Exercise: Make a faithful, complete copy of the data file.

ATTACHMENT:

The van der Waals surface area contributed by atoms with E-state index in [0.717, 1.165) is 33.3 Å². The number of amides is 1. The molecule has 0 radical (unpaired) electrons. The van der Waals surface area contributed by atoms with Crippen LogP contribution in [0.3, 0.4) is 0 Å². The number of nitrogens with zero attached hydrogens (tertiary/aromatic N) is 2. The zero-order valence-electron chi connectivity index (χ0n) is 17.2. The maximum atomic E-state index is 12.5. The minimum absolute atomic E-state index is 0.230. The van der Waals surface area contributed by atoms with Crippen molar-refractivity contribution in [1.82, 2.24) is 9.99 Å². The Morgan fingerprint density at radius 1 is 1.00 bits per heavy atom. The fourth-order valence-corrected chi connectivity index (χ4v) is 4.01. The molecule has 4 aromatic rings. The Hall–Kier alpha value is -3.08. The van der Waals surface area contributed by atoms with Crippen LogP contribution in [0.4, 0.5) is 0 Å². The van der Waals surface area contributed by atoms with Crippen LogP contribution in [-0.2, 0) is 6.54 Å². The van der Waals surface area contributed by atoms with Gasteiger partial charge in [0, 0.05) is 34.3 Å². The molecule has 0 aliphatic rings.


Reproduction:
The van der Waals surface area contributed by atoms with E-state index in [0.717, 1.165) is 33.3 Å². The number of amides is 1. The molecule has 0 radical (unpaired) electrons. The van der Waals surface area contributed by atoms with Crippen LogP contribution in [0.3, 0.4) is 0 Å². The number of nitrogens with zero attached hydrogens (tertiary/aromatic N) is 2. The zero-order valence-electron chi connectivity index (χ0n) is 17.2. The maximum atomic E-state index is 12.5. The minimum absolute atomic E-state index is 0.230. The van der Waals surface area contributed by atoms with Crippen molar-refractivity contribution in [1.82, 2.24) is 9.99 Å². The Morgan fingerprint density at radius 1 is 1.00 bits per heavy atom. The fourth-order valence-corrected chi connectivity index (χ4v) is 4.01. The molecule has 4 aromatic rings. The Hall–Kier alpha value is -3.08. The van der Waals surface area contributed by atoms with Crippen LogP contribution in [0.4, 0.5) is 0 Å². The van der Waals surface area contributed by atoms with Crippen LogP contribution in [-0.2, 0) is 6.54 Å². The van der Waals surface area contributed by atoms with Gasteiger partial charge in [0, 0.05) is 34.3 Å². The molecule has 0 aliphatic rings.